For brands, diving into influencer marketing without a strategy or proper insight into engagement and conversion data, can leave you without a clear picture of a program’s success or lack thereof. Before you even select your potential influencers, determine how you are going to measure the engagement of the campaign, by individual, by channel and/or by any other relevant metric your organization may be interested in tracking.
On the influencer side, it is in your best interest to be able to demonstrate your true impact to brands. Influence means so much more than just the sheer size of your audience. Creating brand campaign reports using your own data can help you highlight the amount of actual engagement and influence you were able to provide. It helps to build your own brand and ensures you are an influencer companies want to continue to work with on future campaigns.
Influencers are a valuable part of your marketing strategy and should be budgeted accordingly.
There is a very, very strong misconception that brands do not need to pay influencers. Let us be clear here, we are not talking about your brand’s own advocates or evangelists. When looking at actual influencer marketing as a component of your digital strategy, we are talking about influential people, who have an audience you want to reach into and don’t have access to now. These people may or may not already be familiar with your brand. You are reaching out to them with key campaign messaging and are asking them to market your products/services on your behalf. While the dollar figures may be up for negotiation, there is an amount you should be budgeting for when looking to work with influencers if you expect to derive value.
Using Smart URLs to track engagement from influencer marketing.
As mentioned above, the lack of data-driven insight around influencer marketing is a challenge facing nearly everyone involved. While you can obtain some data from your basic website analytics provider, it will generally not provide you with insights into what is happening outside the scope of your own website; which is increasingly where the bulk of content engagement is happening.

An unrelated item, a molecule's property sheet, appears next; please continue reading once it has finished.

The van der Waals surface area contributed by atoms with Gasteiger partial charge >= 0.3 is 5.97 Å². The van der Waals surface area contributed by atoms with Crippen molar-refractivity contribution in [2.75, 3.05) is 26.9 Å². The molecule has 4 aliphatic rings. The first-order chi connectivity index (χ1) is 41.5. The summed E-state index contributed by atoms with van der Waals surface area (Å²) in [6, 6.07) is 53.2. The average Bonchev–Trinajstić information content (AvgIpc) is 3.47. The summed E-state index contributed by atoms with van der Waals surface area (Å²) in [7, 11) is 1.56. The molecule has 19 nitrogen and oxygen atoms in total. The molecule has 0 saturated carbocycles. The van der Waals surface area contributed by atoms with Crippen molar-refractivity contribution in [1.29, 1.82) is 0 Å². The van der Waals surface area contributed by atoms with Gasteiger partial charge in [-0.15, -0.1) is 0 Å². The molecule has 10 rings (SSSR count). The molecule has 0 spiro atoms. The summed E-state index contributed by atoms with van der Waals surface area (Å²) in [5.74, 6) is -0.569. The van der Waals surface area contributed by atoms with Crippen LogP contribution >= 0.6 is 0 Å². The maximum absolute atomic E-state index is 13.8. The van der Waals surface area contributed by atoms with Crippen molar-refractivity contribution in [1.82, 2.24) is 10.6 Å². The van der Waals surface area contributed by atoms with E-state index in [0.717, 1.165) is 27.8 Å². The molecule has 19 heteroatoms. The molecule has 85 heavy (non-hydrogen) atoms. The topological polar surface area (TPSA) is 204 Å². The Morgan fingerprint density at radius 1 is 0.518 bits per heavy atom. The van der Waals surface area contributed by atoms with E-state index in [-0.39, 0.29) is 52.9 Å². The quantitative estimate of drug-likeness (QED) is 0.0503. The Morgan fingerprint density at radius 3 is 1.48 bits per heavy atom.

Using smart URLs can help to track the click engagement generated each individual influencer and specifically by each channel they are using for distribution. Smart URLs provide advanced analytics, which can addresses the challenges facing both brands and influencer, by providing complete visibility into owned and earned content.
A good smart URL tool can be configured to quickly identify and analyze the top influencers and marketing channels, engagement by geography, customer conversion paths and top performing content, as well as compare and contrast performance across various channels and campaigns.
Influencer marketing into 2016 and beyond.
From everything said at recent digital marketing conferences and all of the feedback we are hearing from our own clients, it is clear influencer marketing is not going away. Content marketing is still king and influencers are one more strong form of distribution to spread a brand’s message through the kingdom and its masses. [x_button shape=”square” size=”mini” class=”gtweet” float=”none” href=”http://ctt.ec/Ccx5f” target=”blank” info=”none” info_place=”top” info_trigger=”hover”]tweet this[/x_button]
As more and more organizations venture down this path, both brands and influencers are going to have to become more savvy about the strategies being used, what they can each bring to the table and how to measure the results.